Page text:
~~Jean Westman - Biography
I was born in Grand Forks, North Dakota and lived there till I retired from the Human Nutrition Research Center in 2003. My husband, Dwight, and I then moved to Climax MN. We moved again last November to Crookston, MN because our house was bought out to make way for the town dike.
I began my studies at the University of North Dakota as an older-than-average student and while employed by the university, I took all the required jewelry classes and then did independent study, in that department, for another four years.
I have been fortunate to be able to study under a variety of accomplished jewelry artists. My first instructor was Ellen Auyong. She started the jewelry program at the university. My next teacher was Nelda Schrupp, a Native American whose main focus is sterling silver ceremonial rattles and other related jewelry. Her jewelry is displayed at the Renwick Gallery in Washington DC. Tara Stephenson came to the school the next year. Her focus was lockets and boxes with hinges and clasps. Her husband, Dennis Nahabetian, helped out sometimes. He is known for his mesh forms that relax the boundaries between metal and fiber art. Dennis and Tara also introduced me to the art of enameling glass onto metal. My last instructor at the school was Melissa Lovinggood. She aided me when I focused on researching the wrought iron crosses in turn of the century cemeteries.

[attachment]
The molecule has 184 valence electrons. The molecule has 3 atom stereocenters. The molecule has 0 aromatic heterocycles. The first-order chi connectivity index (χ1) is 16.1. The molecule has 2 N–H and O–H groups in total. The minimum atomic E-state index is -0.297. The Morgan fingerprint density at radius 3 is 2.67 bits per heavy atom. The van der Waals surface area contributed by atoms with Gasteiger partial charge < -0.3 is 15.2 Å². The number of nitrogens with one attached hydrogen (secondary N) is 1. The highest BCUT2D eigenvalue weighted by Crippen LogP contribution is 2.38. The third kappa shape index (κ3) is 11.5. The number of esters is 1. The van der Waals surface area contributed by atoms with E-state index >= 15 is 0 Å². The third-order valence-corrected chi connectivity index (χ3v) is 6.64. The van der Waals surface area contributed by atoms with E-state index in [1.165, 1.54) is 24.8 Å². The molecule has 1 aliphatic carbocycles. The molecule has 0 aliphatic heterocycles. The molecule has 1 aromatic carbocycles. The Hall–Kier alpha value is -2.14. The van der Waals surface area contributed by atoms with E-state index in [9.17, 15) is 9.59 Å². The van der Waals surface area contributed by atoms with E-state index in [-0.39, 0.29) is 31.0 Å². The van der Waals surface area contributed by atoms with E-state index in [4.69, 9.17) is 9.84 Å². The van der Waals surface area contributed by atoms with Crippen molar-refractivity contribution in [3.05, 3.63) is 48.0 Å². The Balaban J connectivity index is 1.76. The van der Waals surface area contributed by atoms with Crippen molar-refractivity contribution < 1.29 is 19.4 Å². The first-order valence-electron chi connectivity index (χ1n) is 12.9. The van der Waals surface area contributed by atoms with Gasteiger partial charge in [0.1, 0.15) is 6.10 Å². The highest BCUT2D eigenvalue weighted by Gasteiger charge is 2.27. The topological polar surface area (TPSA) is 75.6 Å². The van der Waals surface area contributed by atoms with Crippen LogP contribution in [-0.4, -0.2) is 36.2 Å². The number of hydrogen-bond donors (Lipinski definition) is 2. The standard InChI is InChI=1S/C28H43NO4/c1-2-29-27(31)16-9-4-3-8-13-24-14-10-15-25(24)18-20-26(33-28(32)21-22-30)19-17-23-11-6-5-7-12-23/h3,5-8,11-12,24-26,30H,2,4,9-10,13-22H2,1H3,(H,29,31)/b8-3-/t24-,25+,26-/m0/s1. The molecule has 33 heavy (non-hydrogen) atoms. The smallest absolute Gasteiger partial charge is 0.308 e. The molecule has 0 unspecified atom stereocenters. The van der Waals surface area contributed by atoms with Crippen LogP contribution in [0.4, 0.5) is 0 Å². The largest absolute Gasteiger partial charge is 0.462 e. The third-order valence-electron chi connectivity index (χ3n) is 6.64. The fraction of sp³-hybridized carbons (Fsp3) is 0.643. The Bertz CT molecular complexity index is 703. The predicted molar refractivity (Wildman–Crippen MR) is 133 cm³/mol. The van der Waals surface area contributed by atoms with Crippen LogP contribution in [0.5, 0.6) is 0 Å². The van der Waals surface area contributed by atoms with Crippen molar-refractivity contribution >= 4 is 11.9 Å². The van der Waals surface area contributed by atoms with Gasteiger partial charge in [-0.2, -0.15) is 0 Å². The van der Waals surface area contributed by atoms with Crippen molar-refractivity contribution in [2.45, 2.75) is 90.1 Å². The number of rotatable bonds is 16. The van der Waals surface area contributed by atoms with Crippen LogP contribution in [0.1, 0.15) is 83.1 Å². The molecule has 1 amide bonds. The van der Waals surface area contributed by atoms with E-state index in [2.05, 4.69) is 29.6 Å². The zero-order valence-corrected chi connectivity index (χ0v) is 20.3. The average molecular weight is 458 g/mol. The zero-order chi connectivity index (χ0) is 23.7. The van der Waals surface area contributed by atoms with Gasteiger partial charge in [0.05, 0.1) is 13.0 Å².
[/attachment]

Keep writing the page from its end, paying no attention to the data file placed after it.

Early in my jewelry education I received a scholarship to Split Rock Arts in Duluth MN. I study with Pier Volkos. She discovered Polymer Clay in Germany and introduced the art form to us here in the USA. The next year I returned to Split Rock to study with Mary Lee HU. She uses precious metals to sculpt thru wire and fold forming.
Since my retirement I have traveled to cemeteries in several states photographing wrought iron crosses and researching the history of the same. I discovered that many different countries have their own style of these crosses.
The main focus of my art is to create sterling silver pendants that depict the various styles of individual blacksmiths here in the United States and in other countries.